Apples CEO Tim Cook recently became the chairman of an advisory board at the business school under Chinas prestigious Tsinghua University, as the tech giant faced criticism for caving in to the Chinese regimes censorship rules owing to its business interests in China.
Cooks role at the board was to make Tsinghuas School of Economics and Management a world-class institution during his three-year stint, according to the school websites report on an advisory board meeting held on Oct. 18. Cook hosted the meeting with 35 members in attendance.
The advisory board, established in 2000, comprises of roughly 70 business leaders and scholars from the United States, Europe, and Asia, as well as Chinese Communist Party officials. Chinese Vice Chair Wang Qishan is also an honorary member.
Reports from the website show that Cook joined the advisory board in October 2013. Chinas Vice Premier Liu He, Chinese tech conglomerate Tencent CEO Pony Ma, and Baidu Chairman Robin Li, who recently stepped down from his role at the cloud computing unit of internet giant Baidu, also served as board members in the past year.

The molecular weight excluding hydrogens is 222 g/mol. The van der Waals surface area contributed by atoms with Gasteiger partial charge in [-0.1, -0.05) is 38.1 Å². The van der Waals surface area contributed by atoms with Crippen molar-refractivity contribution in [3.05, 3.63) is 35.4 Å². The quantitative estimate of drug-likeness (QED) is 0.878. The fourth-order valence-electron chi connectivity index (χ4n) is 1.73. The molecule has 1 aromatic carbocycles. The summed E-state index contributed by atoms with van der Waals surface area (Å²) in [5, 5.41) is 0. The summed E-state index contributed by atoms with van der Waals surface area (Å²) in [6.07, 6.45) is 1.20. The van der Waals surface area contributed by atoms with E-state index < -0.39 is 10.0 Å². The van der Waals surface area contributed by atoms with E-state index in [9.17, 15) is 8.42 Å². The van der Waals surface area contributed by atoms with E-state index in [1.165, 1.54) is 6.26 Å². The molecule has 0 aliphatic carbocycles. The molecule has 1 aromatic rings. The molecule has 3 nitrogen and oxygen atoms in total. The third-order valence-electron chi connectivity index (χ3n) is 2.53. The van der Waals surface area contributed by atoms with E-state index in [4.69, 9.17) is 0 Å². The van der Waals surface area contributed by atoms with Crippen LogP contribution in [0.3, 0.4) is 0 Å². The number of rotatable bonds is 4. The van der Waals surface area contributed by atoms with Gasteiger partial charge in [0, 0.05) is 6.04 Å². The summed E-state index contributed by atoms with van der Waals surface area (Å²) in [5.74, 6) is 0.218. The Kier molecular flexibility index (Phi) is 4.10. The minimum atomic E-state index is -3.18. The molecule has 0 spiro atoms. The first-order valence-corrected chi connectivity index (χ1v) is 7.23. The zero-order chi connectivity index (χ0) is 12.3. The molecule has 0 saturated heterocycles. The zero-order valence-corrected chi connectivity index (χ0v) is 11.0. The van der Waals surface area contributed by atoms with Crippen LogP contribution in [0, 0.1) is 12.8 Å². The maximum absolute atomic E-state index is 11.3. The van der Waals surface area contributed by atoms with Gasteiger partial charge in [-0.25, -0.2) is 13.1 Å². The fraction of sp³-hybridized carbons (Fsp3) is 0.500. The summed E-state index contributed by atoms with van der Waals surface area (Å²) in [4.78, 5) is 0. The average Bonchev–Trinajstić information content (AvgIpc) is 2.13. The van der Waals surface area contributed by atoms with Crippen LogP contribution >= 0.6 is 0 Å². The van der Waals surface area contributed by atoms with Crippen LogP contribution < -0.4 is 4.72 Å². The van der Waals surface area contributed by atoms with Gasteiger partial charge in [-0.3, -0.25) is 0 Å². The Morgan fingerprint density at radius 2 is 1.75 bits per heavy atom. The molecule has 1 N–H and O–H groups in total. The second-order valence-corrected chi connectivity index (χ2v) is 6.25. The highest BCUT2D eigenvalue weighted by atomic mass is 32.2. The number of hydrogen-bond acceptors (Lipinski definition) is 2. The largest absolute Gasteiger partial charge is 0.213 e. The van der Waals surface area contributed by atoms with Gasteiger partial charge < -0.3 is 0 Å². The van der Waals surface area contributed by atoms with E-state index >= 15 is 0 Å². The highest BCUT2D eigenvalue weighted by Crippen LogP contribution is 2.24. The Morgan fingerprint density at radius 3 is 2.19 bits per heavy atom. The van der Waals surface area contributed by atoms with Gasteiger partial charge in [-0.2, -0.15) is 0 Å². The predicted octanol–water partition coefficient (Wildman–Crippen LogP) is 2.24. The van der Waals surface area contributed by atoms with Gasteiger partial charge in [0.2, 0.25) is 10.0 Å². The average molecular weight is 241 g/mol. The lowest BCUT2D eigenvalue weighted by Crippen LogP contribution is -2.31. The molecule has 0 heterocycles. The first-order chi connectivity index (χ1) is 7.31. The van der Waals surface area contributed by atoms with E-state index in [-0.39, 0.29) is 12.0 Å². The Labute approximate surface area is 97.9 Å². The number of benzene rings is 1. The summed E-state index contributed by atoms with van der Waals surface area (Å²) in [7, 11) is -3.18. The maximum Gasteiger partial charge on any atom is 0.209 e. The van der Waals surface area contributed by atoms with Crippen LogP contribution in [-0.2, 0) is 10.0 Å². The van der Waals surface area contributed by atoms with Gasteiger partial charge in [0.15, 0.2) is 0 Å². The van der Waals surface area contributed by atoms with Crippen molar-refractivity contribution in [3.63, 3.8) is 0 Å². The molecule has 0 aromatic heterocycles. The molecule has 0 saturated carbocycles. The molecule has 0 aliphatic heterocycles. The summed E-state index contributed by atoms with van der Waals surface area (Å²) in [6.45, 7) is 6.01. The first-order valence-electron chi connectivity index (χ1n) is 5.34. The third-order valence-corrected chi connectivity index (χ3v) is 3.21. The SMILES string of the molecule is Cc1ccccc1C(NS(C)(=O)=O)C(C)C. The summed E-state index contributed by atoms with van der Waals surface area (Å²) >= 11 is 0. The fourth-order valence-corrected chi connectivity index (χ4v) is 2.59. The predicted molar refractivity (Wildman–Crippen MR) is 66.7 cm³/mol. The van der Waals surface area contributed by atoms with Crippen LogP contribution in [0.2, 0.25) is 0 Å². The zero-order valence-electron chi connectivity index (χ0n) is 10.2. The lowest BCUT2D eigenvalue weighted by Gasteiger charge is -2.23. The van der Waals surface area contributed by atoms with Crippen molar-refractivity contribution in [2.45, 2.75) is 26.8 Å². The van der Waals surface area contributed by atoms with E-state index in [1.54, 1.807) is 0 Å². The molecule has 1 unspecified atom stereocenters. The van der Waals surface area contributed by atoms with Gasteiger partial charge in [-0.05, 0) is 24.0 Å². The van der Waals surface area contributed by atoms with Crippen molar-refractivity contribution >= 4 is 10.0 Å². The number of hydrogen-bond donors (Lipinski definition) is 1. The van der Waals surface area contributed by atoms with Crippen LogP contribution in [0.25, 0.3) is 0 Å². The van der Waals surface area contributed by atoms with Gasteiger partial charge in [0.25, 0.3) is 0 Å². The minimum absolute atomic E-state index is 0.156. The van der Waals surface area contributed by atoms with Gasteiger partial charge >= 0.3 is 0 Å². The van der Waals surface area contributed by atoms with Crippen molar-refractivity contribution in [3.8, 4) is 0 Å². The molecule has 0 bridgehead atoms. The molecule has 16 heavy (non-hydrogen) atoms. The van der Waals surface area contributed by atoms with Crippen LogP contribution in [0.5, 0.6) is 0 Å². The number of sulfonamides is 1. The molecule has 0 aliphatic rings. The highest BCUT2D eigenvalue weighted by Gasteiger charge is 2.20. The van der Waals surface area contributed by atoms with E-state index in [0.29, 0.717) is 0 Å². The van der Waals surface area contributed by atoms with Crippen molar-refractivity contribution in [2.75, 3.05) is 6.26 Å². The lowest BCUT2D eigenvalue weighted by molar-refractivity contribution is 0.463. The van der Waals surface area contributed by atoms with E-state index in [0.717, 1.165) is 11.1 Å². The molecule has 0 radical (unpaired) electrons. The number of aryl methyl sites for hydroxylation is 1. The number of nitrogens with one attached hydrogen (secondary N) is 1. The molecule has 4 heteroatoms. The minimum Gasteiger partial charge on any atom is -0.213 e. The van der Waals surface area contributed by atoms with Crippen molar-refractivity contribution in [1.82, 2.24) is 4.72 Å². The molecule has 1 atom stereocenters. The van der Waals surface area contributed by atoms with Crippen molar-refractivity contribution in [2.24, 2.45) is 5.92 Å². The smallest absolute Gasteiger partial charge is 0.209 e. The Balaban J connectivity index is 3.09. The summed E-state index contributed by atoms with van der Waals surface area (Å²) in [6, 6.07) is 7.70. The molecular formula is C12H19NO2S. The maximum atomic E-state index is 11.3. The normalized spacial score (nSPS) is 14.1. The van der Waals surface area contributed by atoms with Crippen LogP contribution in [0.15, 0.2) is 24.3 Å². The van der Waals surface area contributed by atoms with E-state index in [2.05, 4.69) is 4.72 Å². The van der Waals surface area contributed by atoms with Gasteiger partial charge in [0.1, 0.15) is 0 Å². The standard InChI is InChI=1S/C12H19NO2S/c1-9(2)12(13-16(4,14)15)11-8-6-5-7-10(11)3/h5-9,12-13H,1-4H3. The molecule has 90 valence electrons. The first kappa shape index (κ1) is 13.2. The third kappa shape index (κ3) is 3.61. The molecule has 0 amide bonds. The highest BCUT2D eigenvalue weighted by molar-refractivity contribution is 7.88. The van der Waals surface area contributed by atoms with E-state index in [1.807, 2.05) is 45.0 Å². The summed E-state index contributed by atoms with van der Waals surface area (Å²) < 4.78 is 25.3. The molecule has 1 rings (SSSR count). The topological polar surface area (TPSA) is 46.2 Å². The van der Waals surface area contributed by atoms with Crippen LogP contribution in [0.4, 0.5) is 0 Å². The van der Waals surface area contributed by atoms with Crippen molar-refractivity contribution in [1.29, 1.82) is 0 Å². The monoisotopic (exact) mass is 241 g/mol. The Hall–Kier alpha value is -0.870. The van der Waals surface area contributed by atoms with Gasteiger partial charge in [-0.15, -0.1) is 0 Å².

Tsinghua receives substantial funding from the Chinese regime, including to conduct research benefiting the Chinese military.
According to the state-owned newspaper China Education Daily, the university received more than 100 million yuan ($14.53 million) from the Science and Technology Committee of Chinas Central Military Commission—a Party organ that oversees the military—to advance AI capabilities for the military.
The work of the universitys “Military Intelligent High-End Lab,” an AI lab established in 2018, will be “guided by military needs” to make China an advanced AI country, according to the newspaper report.
Apple hasnt responded to a media inquiry as of press time.
Sen. Josh Hawley (R-Mo.) took to Twitter on Oct. 21, criticizing Cook for his decision to chair the board.
“Will you teach a course on human liberties [and] Tiananmen Square? Maybe update students about whats happening in Hong Kong Protests?” he asked.
Bowing to China
Apple has recently come under criticism at home for toeing Beijings line in order to maintain its business in China.
On the same day the Tsinghua meeting took place, a bipartisan group of lawmakers wrote to Cook expressing concern over the companys recent decision to pull a crowd-sourced app, HKmap.live, from its app store.
The app has gained popularity among Hong Kong locals for providing timely updates about the ongoing protests, which could help protesters avoid tear gas and clashes on the street. Apple dropped the app just one day after Chinese state media accused the company of protecting “rioters” and told Apple that its business prosperity in China was at stake.
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